Tuesday, June 25, 2013

Sakhi Series :- 222 (A Visitor from Rome)

A Visitor from Rome

At the beginning of the 17th century, many Europeans came to India. In those days India was well known for its wealth and variety of faiths. It was called a 'Golden Sparrow.' Many of the visitors came as traders and their purpose was to get rich by trade. Some others came as missionaries to spread their religions.

Rome was the capital of Italy. It was well known as the centre of Christianity. The king of Rome sent a missionary to India. The missionary travelled up and down the country for many years. During his travels he met many Moslem saints and Hindu Pandits. He had heard a lot about Sikhism from a Masand (agent) and wanted very much to see the Guru in person. He wanted to know more about Sikhism through a discussion with the Guru. Therefore he came to Kiratpur (Punjab) and stayed there for two days.

When he met the Guru he asked him a number of questions about Guru Nanak Dev ji and the later Gurus. He said, "There have been so many prophets. Who is the True Saviour?"

"The prophets and the Gurus enlighten us," said the Guru. "They make us aware of God and they show us the right way to lead our lives. It is our good actions, truthful living and love for God and His creation which will save us. None of the prophets can save us if our actions are bad. It is not the prophet who saves anybody, but it is his teachings that, if followed, lead us to salvation. The sad fact, however, is that we attach more importance to prophets themselves and forget the teachings they leave for us during the time they live among us."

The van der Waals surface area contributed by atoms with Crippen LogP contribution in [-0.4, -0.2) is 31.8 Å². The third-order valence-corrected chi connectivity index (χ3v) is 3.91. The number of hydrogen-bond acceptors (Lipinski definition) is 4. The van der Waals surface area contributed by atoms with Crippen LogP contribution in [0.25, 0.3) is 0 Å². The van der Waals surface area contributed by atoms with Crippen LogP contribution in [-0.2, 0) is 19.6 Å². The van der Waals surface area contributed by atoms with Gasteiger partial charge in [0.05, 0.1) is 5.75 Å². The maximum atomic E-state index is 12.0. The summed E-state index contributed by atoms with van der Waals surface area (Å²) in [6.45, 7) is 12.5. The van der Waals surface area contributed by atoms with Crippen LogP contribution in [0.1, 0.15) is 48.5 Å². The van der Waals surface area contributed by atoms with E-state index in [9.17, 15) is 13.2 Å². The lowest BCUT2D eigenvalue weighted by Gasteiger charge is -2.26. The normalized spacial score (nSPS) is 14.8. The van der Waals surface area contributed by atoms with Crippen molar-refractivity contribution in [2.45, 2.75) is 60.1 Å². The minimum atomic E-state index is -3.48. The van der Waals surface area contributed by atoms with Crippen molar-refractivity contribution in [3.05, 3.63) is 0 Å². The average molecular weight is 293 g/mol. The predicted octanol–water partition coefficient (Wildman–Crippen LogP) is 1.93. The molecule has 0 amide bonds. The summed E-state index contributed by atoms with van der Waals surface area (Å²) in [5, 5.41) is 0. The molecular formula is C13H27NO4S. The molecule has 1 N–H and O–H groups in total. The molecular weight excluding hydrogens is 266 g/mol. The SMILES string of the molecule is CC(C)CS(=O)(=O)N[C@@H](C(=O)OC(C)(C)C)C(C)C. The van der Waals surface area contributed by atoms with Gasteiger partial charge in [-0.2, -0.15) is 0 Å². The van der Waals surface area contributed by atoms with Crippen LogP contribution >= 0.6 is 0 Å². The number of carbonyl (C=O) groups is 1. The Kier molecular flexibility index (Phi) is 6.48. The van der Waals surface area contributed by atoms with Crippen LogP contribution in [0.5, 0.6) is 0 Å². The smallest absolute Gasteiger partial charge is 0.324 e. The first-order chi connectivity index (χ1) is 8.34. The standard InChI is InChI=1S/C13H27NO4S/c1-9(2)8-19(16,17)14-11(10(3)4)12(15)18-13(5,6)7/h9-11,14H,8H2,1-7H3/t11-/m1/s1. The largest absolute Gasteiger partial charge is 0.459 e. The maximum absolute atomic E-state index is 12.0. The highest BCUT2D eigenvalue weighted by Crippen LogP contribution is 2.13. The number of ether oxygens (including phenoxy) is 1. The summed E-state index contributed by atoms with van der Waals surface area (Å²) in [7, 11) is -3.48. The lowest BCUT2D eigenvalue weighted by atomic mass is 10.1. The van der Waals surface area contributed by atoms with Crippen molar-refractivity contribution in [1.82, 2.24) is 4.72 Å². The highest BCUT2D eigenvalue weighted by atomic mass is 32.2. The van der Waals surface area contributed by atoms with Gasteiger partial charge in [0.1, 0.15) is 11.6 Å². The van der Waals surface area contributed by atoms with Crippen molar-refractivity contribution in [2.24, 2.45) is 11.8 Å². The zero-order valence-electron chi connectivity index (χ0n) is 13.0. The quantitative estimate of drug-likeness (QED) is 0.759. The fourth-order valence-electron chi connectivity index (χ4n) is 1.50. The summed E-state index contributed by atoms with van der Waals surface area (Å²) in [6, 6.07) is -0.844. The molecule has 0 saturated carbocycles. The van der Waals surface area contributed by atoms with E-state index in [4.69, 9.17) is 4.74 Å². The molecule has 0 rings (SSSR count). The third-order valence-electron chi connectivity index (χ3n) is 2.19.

"How did God create life on our earth?" asked the missionary.

God and His works are best known only to Him. But we Sikhs believe that

"The True Lord created the air, 
Air gave birth to water;
From water sprang forth life,
And the Lord is within everything he created."
(Guru Granth Sahib)

"Which is the best religion?" enquired the missionary. "The best of all religions," said the Guru, "is to meditate on God's Name and to act rightly."

"Dear "Sir," said the missionary, "I have travelled through almost the whole of India and have seen people observing caste and calling the low caste people inferior. What is your idea about caste?"

"Caste and rank," said the Guru, "depend on actions. The pride of caste is folly and the root of evil. The whole creation is God's work. As a potter makes different vessels from the same clay, so has God made different men to please Himself. Each of us is composed of the same elements. No one is high and no one is low. Being the sons of the same father we are all equal. We are all bound by our actions and without God's grace there is no salvation."

"Whom do the Sikhs call a saint?"

"A saint is he who is aware of the presence of God at all times, 
He regards the will of God as sweet,
His only support is the Name;
He is as humble as the dust under anybody's feet
He finds comfort only in God's praises,
And regards friends and foes alike.
He knows none as well as God."
(Asa 5 Guru Granth Sahib)

 "What importance should man attach to pilgrimage?"

"If you want to gain true knowledge